Occasionally, a story may contain a flashback within a flashback: one example of this is the film The Man Who Shot Liberty Valance: the main action of the film is told in flashback, with the scene of Liberty Valance’s murder occurring as a flashback within that flashback. An extremely convoluted story may contain flashbacks within flashbacks within flashbacks: examples of this are the movies Six Degrees of Separation, Passage to Marseille, and The Locket.

Though usually used to clarify plot or backstory, flashbacks can also be used in the manner of the "unreliable narrator." Alfred Hitchcock's Stage Fright notoriously featured a flashback that did not tell the truth but dramatized a lie from a witness. The multiple and contradictory staged reconstructions of a crime in Errol Morris's The Thin Blue Line are presented as flashbacks based on divergent testimony. Akira Kurosawa's classic film Rashomon does this in the most celebrated fictional narrative use of contested multiple testimonies.

Near the end of his life, film director Howard Hawks boasted that he was proud that none of his films ever used a flashback.

Flashbacks are a trademark of the Saw movies, with many scenes adding extra depth to characters and adding insight to various aspects of the series. Saw IV has one scene set in real-time, while the rest of the film is a flashback, structured around a series of other flashbacks.

An occasional twist is the insertion of a character who was not part of the sequence being depicted, usually one to whom the events shown are being described. For instance, during a police interrogation in Under Suspicion, the events described are shown in flashback with the interrogator watching – signaling that the flashback represents the events as described by the witness, not necessarily as they really happened.


In the world of television flashbacks are also very common. They are sometimes incorporated into episodes, but often whole episodes are devoted to them. One recent show which is well-known for this is Lost which utilizes flashbacks in every episode and more recently flashforwards to advance the storyline and provide a link between the characters' past and their current behavior.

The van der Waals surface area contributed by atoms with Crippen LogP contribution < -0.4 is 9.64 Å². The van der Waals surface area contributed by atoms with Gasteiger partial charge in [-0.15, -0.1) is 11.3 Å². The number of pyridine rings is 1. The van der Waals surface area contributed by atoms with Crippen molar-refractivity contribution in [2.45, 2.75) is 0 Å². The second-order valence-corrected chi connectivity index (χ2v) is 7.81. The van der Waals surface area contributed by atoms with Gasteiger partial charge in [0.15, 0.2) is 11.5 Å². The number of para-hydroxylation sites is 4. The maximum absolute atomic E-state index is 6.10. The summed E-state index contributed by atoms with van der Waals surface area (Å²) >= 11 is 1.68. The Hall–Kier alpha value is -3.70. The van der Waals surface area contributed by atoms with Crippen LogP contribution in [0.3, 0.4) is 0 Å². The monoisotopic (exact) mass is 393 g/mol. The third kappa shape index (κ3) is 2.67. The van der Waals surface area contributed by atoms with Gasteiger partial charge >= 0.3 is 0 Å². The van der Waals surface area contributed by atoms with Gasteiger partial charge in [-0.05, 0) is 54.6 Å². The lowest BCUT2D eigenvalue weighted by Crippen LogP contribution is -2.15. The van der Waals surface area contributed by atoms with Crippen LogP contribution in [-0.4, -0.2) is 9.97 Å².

Lots of flashbacks have been used in the hit TV show Prison Break for most characters.

In Buffy the Vampire Slayer and its spinoff Angel, flashbacks show events in the history of the principal vampires Darla, Angel, Drusilla and Spike, from 1609 until shortly before the beginning of the series.

In One Tree Hill at the end of season 4, the characters graduate high school. In the start of season 5 the series takes place 4 years in the future. The series includes flashbacks to explain what happened to the characters.

In Cold Case, each episode begins with a flashback scene establishing the year in which it is set. Further flashbacks are used in each episode.

In Desperate Housewives in season 4 a flashforward takes place 5 years in the future. The next season takes place 5 years into the future. Season 5 will likely include flashbacks to explain the mysteries revealed in the season finale.

In the anime Fullmetal Alchemist, a 7-episode extended flashback sequence gives background information from the lives of main characters Edward Elric and Alphonse Elric. It lasts from episode 3, "Mother," to episode 9, "Be Thou for the People," and outlines main events from their early childhood up to adolescence, until the plot comes full circle.

In movies and television, several camera techniques and special effects have evolved to alert the viewer that the action shown is from the past; for example, the edges of the picture may be deliberately blurred, photography may be jarring or choppy, or unusual coloration or sepia tone may be used.